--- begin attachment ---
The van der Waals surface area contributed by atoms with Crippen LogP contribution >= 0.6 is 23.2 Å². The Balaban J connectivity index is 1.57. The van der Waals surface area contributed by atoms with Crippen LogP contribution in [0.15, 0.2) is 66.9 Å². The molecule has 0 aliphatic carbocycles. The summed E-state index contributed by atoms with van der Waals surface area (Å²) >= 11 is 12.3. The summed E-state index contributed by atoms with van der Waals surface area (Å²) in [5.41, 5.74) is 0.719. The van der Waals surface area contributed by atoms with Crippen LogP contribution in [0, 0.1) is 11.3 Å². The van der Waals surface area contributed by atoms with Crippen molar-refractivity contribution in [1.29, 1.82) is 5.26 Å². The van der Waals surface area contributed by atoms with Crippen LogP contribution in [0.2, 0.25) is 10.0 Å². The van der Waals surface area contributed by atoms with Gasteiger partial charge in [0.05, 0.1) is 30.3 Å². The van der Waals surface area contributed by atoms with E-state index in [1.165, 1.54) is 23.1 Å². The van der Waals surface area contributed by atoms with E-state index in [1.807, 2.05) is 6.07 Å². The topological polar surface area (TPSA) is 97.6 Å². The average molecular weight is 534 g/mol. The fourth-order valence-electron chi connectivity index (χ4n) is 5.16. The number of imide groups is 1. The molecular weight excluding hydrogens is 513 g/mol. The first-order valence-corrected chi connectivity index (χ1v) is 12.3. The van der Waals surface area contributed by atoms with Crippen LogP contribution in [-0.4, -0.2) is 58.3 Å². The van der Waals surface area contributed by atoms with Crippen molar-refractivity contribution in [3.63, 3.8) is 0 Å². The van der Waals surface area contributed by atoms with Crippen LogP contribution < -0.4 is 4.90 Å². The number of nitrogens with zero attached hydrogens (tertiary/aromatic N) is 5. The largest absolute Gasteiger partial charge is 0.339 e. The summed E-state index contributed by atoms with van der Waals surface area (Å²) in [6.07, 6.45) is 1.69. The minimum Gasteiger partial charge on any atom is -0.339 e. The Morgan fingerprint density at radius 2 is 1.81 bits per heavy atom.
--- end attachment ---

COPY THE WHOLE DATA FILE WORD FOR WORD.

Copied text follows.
The van der Waals surface area contributed by atoms with Crippen LogP contribution >= 0.6 is 23.2 Å². The Balaban J connectivity index is 1.57. The van der Waals surface area contributed by atoms with Crippen LogP contribution in [0.15, 0.2) is 66.9 Å². The molecule has 0 aliphatic carbocycles. The summed E-state index contributed by atoms with van der Waals surface area (Å²) >= 11 is 12.3. The summed E-state index contributed by atoms with van der Waals surface area (Å²) in [5.41, 5.74) is 0.719. The van der Waals surface area contributed by atoms with Crippen LogP contribution in [0, 0.1) is 11.3 Å². The van der Waals surface area contributed by atoms with Crippen molar-refractivity contribution in [1.29, 1.82) is 5.26 Å². The van der Waals surface area contributed by atoms with Crippen LogP contribution in [0.2, 0.25) is 10.0 Å². The van der Waals surface area contributed by atoms with Gasteiger partial charge in [0.05, 0.1) is 30.3 Å². The van der Waals surface area contributed by atoms with E-state index in [1.165, 1.54) is 23.1 Å². The van der Waals surface area contributed by atoms with E-state index in [1.807, 2.05) is 6.07 Å². The topological polar surface area (TPSA) is 97.6 Å². The average molecular weight is 534 g/mol. The fourth-order valence-electron chi connectivity index (χ4n) is 5.16. The number of imide groups is 1. The molecular weight excluding hydrogens is 513 g/mol. The first-order valence-corrected chi connectivity index (χ1v) is 12.3. The van der Waals surface area contributed by atoms with Crippen LogP contribution in [-0.4, -0.2) is 58.3 Å². The van der Waals surface area contributed by atoms with Crippen molar-refractivity contribution in [3.63, 3.8) is 0 Å². The van der Waals surface area contributed by atoms with Crippen LogP contribution < -0.4 is 4.90 Å². The number of nitrogens with zero attached hydrogens (tertiary/aromatic N) is 5. The largest absolute Gasteiger partial charge is 0.339 e. The summed E-state index contributed by atoms with van der Waals surface area (Å²) in [6.07, 6.45) is 1.69. The minimum Gasteiger partial charge on any atom is -0.339 e. The Morgan fingerprint density at radius 2 is 1.81 bits per heavy atom.